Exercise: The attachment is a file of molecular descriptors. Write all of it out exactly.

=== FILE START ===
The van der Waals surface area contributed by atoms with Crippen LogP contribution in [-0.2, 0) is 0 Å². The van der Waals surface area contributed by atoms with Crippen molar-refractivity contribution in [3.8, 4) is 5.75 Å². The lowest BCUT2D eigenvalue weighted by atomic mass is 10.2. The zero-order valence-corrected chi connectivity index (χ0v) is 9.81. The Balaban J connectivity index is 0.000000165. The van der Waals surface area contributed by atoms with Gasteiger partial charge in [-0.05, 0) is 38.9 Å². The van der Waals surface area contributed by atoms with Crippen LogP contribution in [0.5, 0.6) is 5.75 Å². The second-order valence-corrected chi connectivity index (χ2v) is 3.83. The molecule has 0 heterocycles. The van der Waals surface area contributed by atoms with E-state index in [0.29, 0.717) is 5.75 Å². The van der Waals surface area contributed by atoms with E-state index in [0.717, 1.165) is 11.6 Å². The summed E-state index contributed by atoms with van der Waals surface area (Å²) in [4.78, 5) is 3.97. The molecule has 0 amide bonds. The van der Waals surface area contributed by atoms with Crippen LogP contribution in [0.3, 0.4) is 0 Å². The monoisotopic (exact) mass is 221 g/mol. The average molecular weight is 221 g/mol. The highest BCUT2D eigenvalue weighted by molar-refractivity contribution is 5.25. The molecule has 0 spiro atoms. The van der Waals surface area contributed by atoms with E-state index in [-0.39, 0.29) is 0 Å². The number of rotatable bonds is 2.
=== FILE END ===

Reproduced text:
The van der Waals surface area contributed by atoms with Crippen LogP contribution in [-0.2, 0) is 0 Å². The van der Waals surface area contributed by atoms with Crippen molar-refractivity contribution in [3.8, 4) is 5.75 Å². The lowest BCUT2D eigenvalue weighted by atomic mass is 10.2. The zero-order valence-corrected chi connectivity index (χ0v) is 9.81. The Balaban J connectivity index is 0.000000165. The van der Waals surface area contributed by atoms with Gasteiger partial charge in [-0.05, 0) is 38.9 Å². The van der Waals surface area contributed by atoms with Crippen LogP contribution in [0.5, 0.6) is 5.75 Å². The second-order valence-corrected chi connectivity index (χ2v) is 3.83. The molecule has 0 heterocycles. The van der Waals surface area contributed by atoms with E-state index in [0.29, 0.717) is 5.75 Å². The van der Waals surface area contributed by atoms with E-state index in [0.717, 1.165) is 11.6 Å². The summed E-state index contributed by atoms with van der Waals surface area (Å²) in [4.78, 5) is 3.97. The molecule has 0 amide bonds. The van der Waals surface area contributed by atoms with Crippen LogP contribution in [0.3, 0.4) is 0 Å². The monoisotopic (exact) mass is 221 g/mol. The average molecular weight is 221 g/mol. The highest BCUT2D eigenvalue weighted by molar-refractivity contribution is 5.25. The molecule has 0 spiro atoms. The van der Waals surface area contributed by atoms with E-state index in [-0.39, 0.29) is 0 Å². The number of rotatable bonds is 2.